Thoroughly satisfying as both a drama and an exploration of deeper sociopolitical issues, Serbian writer-helmer Goran Paskaljevic’s “Honeymoons” juxtaposes stories of two couples longing to escape Serbia and Albania. Given its clear-eyed but not excessively cynical stance on the problems facing each nation, it seems appropriate that the pic should rep the first-ever co-production between the countries. Displaying typical skill with ensemble storytelling, Paskaljevic has fashioned a compelling work that ought to enjoy a honeymoon on the fest circuit and moderate success in its countries of origin, with possible pickups offshore, especially in neighboring territories.
Pic’s entwined storylines both feature couples trying to escape their homelands, and several other major and minor motifs. It’s stressed that the tales are unfolding at the same time, but the quasi-mystical tone found elsewhere in Paskaljevic’s work (“How Harry Became a Tree”) is largely absent, replaced by a more realist register, rooted in the here and now.
The Albanian-set section revolves around a poor provincial family. Three years ago, eldest son Iler set off for Italy in a rubber boat to make his fortune and was never heard from again. Mother Veno (YllkaMujo) refuses to believe he’s dead, while Iler’s father, Rok (Bujar Lako), and younger brother, Nik (Jozef Shiroka), tacitly accept the probability. Iler’s fiancee, Maylinda (Mirela Naska), lives among them, unable to return to her own family because of tradition, but she and Nik secretly have feelings for one another.
When the family heads to the capital for a cousin’s wedding, Nik reveals he’s arranged visas for himself and Maylinda to go to Italy, and they slip away by boat. But they’re met with suspicion and hostility on their arrival, and Nik is held back, suspected of involvement in the killing of two Italian soldiers in Kosovo.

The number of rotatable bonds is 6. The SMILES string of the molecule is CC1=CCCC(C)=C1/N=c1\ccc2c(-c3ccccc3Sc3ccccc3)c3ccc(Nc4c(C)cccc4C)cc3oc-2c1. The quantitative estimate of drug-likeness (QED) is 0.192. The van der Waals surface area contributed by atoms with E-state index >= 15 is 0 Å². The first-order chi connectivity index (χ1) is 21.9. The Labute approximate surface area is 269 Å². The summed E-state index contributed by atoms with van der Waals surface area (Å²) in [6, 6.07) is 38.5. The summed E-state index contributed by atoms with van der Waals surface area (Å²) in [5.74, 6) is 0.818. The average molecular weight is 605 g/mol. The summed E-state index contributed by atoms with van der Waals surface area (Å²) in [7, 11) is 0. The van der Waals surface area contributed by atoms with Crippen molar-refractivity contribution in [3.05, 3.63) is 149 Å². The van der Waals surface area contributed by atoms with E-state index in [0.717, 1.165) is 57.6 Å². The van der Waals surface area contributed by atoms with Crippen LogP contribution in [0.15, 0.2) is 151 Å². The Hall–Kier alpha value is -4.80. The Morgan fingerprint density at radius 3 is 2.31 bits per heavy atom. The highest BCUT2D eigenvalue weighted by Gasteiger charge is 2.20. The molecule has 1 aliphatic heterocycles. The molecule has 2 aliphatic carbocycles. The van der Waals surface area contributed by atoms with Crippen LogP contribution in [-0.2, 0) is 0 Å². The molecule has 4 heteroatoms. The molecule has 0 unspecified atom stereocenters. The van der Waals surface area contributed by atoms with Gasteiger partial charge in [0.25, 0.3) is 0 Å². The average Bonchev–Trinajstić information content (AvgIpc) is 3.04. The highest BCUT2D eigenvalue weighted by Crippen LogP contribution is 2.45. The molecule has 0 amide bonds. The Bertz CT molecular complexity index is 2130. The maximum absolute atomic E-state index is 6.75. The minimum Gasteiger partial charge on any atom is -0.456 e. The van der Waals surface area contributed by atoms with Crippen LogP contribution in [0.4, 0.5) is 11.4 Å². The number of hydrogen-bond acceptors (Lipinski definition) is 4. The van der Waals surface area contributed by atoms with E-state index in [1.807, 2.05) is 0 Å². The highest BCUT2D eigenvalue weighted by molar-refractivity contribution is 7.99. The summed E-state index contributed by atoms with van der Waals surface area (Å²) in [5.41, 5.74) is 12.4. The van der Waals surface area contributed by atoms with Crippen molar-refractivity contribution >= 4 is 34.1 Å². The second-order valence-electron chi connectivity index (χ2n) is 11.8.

Meanwhile, in Serbia, professional cellist Marko (Nebojsa Milovanovic) and his wife, Vera (Jelena Trkulja) also leave home to attend a cousin’s wedding, a rambunctious — and finely staged — affair that Vera’s uncle (Lazar Ristovski) has contrived explicitly to piss off his invalid brother (Petar Bozovic), Vera’s father. As the raki flows, arguments percolate and violence looms, reinforcing the young couple’s decision to go by train to Vienna, where Marko has an audition for the Vienna Philharmonic. But they face almost exactly the same border troubles experienced by Nik and Maylinda.
Naturalism is strained slightly by the need for the characters to explain complex backstories from time to time, but otherwise, the script by Paskaljevic and Albanian writer Genc Permeti moves at a pacy clip that nevertheless lets each plotline develop in timely fashion. Never one to apologize for his homeland’s brutal excesses, Paskaljevic paints the Serbs in a slightly less flattering light than the Albanian characters, but the onerous weight of absurd traditions and pointless feuds is felt in both storylines.
Perfs are solid and harmoniously tuned throughout, with particularly good thesping from Lako and Mujo and appropriately big-gestured turns from Paskaljevic regulars Ristovski and Bozovic as the brothers who hate each other with a passion.
Milan Spasic’s lensing comes into its own in night scenes especially, and looks good enough to suggest that the decision to shoot on HD was motivated by aesthetics as much as budget. Other tech credits are fine.